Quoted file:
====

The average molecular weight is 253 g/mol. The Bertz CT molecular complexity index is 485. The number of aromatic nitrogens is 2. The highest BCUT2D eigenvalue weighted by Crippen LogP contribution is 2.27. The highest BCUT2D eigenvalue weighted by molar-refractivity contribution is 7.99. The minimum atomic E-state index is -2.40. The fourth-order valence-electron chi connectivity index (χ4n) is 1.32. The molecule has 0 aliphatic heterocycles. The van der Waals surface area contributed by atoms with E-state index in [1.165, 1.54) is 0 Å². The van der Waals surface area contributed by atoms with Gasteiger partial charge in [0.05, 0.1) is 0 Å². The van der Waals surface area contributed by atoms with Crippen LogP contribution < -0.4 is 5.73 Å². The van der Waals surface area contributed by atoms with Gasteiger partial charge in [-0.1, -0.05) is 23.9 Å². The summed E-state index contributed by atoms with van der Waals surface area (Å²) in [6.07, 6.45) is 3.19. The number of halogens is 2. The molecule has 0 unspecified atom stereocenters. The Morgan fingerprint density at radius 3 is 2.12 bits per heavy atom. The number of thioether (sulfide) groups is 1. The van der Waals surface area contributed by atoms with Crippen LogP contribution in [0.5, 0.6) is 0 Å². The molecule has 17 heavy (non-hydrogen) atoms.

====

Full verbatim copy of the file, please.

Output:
The average molecular weight is 253 g/mol. The Bertz CT molecular complexity index is 485. The number of aromatic nitrogens is 2. The highest BCUT2D eigenvalue weighted by Crippen LogP contribution is 2.27. The highest BCUT2D eigenvalue weighted by molar-refractivity contribution is 7.99. The minimum atomic E-state index is -2.40. The fourth-order valence-electron chi connectivity index (χ4n) is 1.32. The molecule has 0 aliphatic heterocycles. The van der Waals surface area contributed by atoms with E-state index in [1.165, 1.54) is 0 Å². The van der Waals surface area contributed by atoms with Gasteiger partial charge in [0.05, 0.1) is 0 Å². The van der Waals surface area contributed by atoms with Crippen LogP contribution < -0.4 is 5.73 Å². The van der Waals surface area contributed by atoms with Gasteiger partial charge in [-0.1, -0.05) is 23.9 Å². The summed E-state index contributed by atoms with van der Waals surface area (Å²) in [6.07, 6.45) is 3.19. The number of halogens is 2. The molecule has 0 unspecified atom stereocenters. The Morgan fingerprint density at radius 3 is 2.12 bits per heavy atom. The number of thioether (sulfide) groups is 1. The van der Waals surface area contributed by atoms with Crippen LogP contribution in [0.5, 0.6) is 0 Å². The molecule has 17 heavy (non-hydrogen) atoms.